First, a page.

Cost-savings initiatives and a focus on selling higher-margin products drove McCormick & Co. Inc.'s profit up nearly 10 percent in the third quarter, the spice maker said yesterday.
Net income was $34.3 million, up from $31.3 million in the year-ago period. Net sales were $570.7 million, a gain of 15 percent, from $495.9 million.
Earnings per share were in line with analysts' expectations at 49 cents versus 45 cents in the year-ago period.
"I think McCormick is just firing on all engines from a sales, profit improvement and growth standpoint," said Francis A. Contino, executive vice president and chief financial officer.
"Like everyone else in the country, I really felt like I had the air pumped out of me last week and I have a tough time getting excited today, but we couldn't be more delighted with the results."
He said the Sparks company, the world's largest producer of spices, is not likely to be affected by last week's terrorist attacks on the United States or by retaliatory strikes.
"To just sit back and say we're immune would be a bit naive on our part," Contino said. "We're being cautiously optimistic, and we've got everything going for us in the right direction."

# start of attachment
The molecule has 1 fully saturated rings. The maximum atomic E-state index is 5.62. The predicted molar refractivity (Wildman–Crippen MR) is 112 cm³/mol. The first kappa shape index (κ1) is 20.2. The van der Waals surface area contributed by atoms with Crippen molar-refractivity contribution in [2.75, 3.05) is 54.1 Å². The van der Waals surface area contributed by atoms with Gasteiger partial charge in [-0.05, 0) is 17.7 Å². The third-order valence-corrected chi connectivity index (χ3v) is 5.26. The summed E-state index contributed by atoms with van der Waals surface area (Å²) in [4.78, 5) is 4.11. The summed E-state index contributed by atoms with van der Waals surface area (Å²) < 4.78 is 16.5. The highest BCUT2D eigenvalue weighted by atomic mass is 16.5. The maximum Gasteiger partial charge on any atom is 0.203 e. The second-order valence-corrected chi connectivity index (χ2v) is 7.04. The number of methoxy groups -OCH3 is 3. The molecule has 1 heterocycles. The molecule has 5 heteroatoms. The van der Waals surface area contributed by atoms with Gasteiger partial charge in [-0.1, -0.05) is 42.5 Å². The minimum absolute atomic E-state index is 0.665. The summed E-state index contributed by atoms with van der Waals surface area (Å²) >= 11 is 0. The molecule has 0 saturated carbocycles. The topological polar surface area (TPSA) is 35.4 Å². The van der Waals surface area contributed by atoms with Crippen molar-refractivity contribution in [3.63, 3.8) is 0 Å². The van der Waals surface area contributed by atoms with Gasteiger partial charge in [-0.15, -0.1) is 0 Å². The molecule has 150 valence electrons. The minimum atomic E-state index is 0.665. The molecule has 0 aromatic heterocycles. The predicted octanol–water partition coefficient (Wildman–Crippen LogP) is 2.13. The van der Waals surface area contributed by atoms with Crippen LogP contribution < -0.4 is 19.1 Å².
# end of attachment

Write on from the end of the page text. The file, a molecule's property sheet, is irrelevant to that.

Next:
He said the company does not rely for its raw materials on any of the countries likely to be directly embroiled in any future conflict - such as Afghanistan or Pakistan.
Orders from restaurants might slow a bit, he said, if people stop flying and in turn stop staying in hotels and dining out.
"But the good news for us is we cover so many fronts," he said. "If they're eating at home, then they are probably going to the grocery store and buying our products."
Sales in the consumer business rose 30 percent in the quarter to $262 million, industrial sales were up 10 percent to $263 million and sales in packaging were up 9 percent to $46 million.
Gross profit margin rose 520 basis points to 40.1 percent, up from 34.9 percent a year ago.
Ann H. Gurkin, an analyst at Davenport & Co. LLC in Richmond, Va., said that the quarter was "solid" and noted that the gross margin profit was 160 basis points higher than her firm was expecting.
"Gross margin was particularly good because of improved product mix, improved cost-containment efforts and improved procurement costs," she said.
McCormick has been able to sell more high-margin products largely because of its acquisition of Ducros, Europe's largest spice producer, in August 2000. The addition of the Parisian company widened McCormick's consumer line, which has higher margins than the other divisions.
Additionally, McCormick has been saving costs companywide with initiatives such as reducing its number of suppliers and using the resulting leverage to pay lower prices.
Shares of McCormick, which had risen nearly 57 percent to more than $45 in the 52 weeks preceding the terrorist attacks, yesterday fell $2.48 to close at $40.72. "The whole market is off," said Gurkin.